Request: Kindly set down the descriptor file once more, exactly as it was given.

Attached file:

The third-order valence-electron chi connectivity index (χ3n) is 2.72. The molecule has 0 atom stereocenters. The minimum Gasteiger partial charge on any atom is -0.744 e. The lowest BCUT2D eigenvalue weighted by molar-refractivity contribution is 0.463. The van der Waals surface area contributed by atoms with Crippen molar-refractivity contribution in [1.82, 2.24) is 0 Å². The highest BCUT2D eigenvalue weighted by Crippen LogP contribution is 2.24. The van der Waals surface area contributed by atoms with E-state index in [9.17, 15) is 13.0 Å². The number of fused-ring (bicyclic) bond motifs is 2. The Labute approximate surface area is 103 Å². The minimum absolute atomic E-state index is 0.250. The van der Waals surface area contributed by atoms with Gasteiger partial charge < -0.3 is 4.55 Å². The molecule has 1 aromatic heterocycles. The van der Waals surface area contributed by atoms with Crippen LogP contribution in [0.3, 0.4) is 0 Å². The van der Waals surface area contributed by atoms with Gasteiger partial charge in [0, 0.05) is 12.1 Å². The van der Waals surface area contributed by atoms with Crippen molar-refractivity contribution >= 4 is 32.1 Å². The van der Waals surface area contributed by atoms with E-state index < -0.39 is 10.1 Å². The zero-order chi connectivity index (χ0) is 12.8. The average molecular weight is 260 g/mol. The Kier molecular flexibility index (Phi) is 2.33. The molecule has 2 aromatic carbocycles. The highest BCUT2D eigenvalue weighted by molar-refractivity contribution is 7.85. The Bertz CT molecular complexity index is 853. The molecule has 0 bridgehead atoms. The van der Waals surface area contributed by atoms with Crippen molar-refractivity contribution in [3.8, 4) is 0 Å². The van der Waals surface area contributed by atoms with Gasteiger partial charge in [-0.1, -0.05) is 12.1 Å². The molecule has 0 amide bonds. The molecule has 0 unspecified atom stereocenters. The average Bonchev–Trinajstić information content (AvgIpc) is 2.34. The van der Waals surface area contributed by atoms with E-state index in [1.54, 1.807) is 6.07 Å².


The third-order valence-electron chi connectivity index (χ3n) is 2.72. The molecule has 0 atom stereocenters. The minimum Gasteiger partial charge on any atom is -0.744 e. The lowest BCUT2D eigenvalue weighted by molar-refractivity contribution is 0.463. The van der Waals surface area contributed by atoms with Crippen molar-refractivity contribution in [1.82, 2.24) is 0 Å². The highest BCUT2D eigenvalue weighted by Crippen LogP contribution is 2.24. The van der Waals surface area contributed by atoms with E-state index in [9.17, 15) is 13.0 Å². The number of fused-ring (bicyclic) bond motifs is 2. The Labute approximate surface area is 103 Å². The minimum absolute atomic E-state index is 0.250. The van der Waals surface area contributed by atoms with Gasteiger partial charge < -0.3 is 4.55 Å². The molecule has 1 aromatic heterocycles. The van der Waals surface area contributed by atoms with Crippen LogP contribution in [0.3, 0.4) is 0 Å². The van der Waals surface area contributed by atoms with Gasteiger partial charge in [0, 0.05) is 12.1 Å². The van der Waals surface area contributed by atoms with Crippen molar-refractivity contribution >= 4 is 32.1 Å². The van der Waals surface area contributed by atoms with E-state index < -0.39 is 10.1 Å². The zero-order chi connectivity index (χ0) is 12.8. The average molecular weight is 260 g/mol. The Kier molecular flexibility index (Phi) is 2.33. The molecule has 2 aromatic carbocycles. The highest BCUT2D eigenvalue weighted by molar-refractivity contribution is 7.85. The Bertz CT molecular complexity index is 853. The molecule has 0 bridgehead atoms. The van der Waals surface area contributed by atoms with Crippen molar-refractivity contribution in [3.8, 4) is 0 Å². The van der Waals surface area contributed by atoms with Gasteiger partial charge in [-0.1, -0.05) is 12.1 Å². The molecule has 0 amide bonds. The molecule has 0 unspecified atom stereocenters. The average Bonchev–Trinajstić information content (AvgIpc) is 2.34. The van der Waals surface area contributed by atoms with E-state index in [1.54, 1.807) is 6.07 Å².